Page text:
Hannah Goes Fishing

A Fishing (and more) Blog

What Does a RAP Volunteer Actually Do?

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I write a lot about Peace Corps in this blog, ranging from my own emotional experiences to the mind-numbing details of our conferences and trainings. I try not to bore you with the mundane minutea of my day-to-day life, but recently someone asked me, “So, what exactly is your job over there?”  Good question.

As you have probably gathered, I am a RAP volunteer, or a Rural Aquaculture Project volunteer. RAP volunteers are some of the last of our kind, as aquaculture programs have slowly been phased out across much of Peace Corp. But, here in Zambia aquaculture is still going strong (and expanding), so my daily tasks revolve around one of my great loves in life: fish.

The RAP program (redundant, I know) focuses on a few main goals:
1. Construction and maintainence of new ponds
2. Renovation and maintainence of existing ponds
3. Establishment of fish farming groups and cooperatives (because two heads are better than one)
4. Establishment of fingerling production centers (locally produced fingerlings instead of buying them from large commercial centers)
5. Establishment of fish food production projects
6. Development of local markets and business skills
7. Training farmers to be proficient at all of these skills

Within each of these goals are a myriad of objectives and initiatives and other monitoring and reporting terms that, should I go into any further detail, would make your brain leak out of your ears with boredom.  So, in the spirit of preventing internal hemmorhaging, let’s talk about what these goals really mean. In essence, what is it I do everyday that helps Peace Corps accomplish these goals?

Enter Exhibit A:


Photo by Scott Riley

I spend a lot of time visiting farmers, looking at their ponds, and, slowly and methodically through heinously butchered Mambwe, explaining what techniques and changes they could use to make their ponds more productive, expand their operation, or refine their current projects.  I also hold a lot of meetings.


Photo by Tritan Ohl

Sometimes people just come to see the muzungu with the weird hair attempt their language, but sometimes people really do want to learn more about how fish farming can help them diversify their lifestyle.  So, I tell them all about how fish farming can help improve their personal and local food security. I explain at length the process of getting started, and how easy ponds can be to manage if you spent just 30 minutes a day on management (post digging, of course). I elaborate laboriously on the economic possibilities that could await them if they are serious with their work and diligent in their labor. I preach about protein content of fish and expound on integrated agriculture techniques!  And, sometimes I get to the end of an hour of rapid Mambwe and wild gesticulation and someone will raise their hand and say, “So, you speak Mambwe?” *facepalm*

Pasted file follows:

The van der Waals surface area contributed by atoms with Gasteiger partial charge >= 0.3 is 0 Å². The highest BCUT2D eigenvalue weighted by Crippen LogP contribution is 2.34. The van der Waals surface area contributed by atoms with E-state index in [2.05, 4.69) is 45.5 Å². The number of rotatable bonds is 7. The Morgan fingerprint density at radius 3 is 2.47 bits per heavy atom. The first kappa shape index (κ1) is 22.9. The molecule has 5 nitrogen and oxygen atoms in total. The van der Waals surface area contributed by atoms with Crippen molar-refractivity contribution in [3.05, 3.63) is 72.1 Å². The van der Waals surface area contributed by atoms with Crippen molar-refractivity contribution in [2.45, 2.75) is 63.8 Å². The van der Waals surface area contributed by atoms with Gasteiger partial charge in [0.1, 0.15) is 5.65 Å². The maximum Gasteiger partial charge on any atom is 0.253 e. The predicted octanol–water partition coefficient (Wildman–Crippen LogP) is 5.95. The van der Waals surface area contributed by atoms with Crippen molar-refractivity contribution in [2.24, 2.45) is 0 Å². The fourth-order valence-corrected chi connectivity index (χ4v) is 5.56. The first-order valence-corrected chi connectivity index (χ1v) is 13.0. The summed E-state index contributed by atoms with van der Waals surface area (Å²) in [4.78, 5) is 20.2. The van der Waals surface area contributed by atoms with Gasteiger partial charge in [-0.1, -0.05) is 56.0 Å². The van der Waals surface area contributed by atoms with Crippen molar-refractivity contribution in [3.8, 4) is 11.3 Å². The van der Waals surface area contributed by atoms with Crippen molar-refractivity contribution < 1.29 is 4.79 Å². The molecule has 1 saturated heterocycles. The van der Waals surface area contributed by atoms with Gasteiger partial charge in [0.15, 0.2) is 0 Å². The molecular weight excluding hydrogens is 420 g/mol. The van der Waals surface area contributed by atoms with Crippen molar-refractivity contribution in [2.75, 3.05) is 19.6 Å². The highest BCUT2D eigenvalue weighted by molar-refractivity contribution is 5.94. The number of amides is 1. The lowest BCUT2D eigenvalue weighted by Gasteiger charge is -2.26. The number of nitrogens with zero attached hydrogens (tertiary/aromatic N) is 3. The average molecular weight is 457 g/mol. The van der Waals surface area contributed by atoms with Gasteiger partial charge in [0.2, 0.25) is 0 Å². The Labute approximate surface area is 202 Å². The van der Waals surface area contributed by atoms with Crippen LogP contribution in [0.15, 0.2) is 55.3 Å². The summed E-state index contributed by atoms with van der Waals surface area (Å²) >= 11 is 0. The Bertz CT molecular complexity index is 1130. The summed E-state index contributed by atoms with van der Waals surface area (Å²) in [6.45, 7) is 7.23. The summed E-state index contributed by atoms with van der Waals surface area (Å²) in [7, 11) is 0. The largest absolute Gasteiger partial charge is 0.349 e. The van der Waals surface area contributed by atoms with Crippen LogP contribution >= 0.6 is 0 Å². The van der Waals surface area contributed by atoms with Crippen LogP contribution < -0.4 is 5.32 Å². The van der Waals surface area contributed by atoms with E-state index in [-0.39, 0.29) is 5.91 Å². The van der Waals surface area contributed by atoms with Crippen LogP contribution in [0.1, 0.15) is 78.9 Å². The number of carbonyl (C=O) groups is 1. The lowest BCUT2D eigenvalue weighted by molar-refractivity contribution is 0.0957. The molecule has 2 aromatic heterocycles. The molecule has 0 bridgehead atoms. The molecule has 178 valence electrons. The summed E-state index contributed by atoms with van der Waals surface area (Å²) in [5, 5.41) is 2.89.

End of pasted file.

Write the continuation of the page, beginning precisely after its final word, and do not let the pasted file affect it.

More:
BUT, sometimes I get to the end and someone will say, “So, will you help me find a place to put a pond?” AMEN!

I bike all over creation my catchment area holding meetings, helping with harvests, talking about fish production, building compost cribs, and occasionally even getting to eat fresh fish. I help (but mostly watch) farmers dig ponds, slog through waist deep water to help clear aquatic weeds from the ponds, and belabor the value of good pond management until I’m blue (but mostly red, because DAMN hot season heat is intense!) in the face. Sometimes I get through to folks (or my Mambwe makes enough sense to be understood, anyway), and sometimes I don’t. Either way, I get to make a tangible difference in how people live their day-to-day lives, I get to play in ponds, and I get to work with fish.


If you ask me, that’s a pretty good catch of an assignment.


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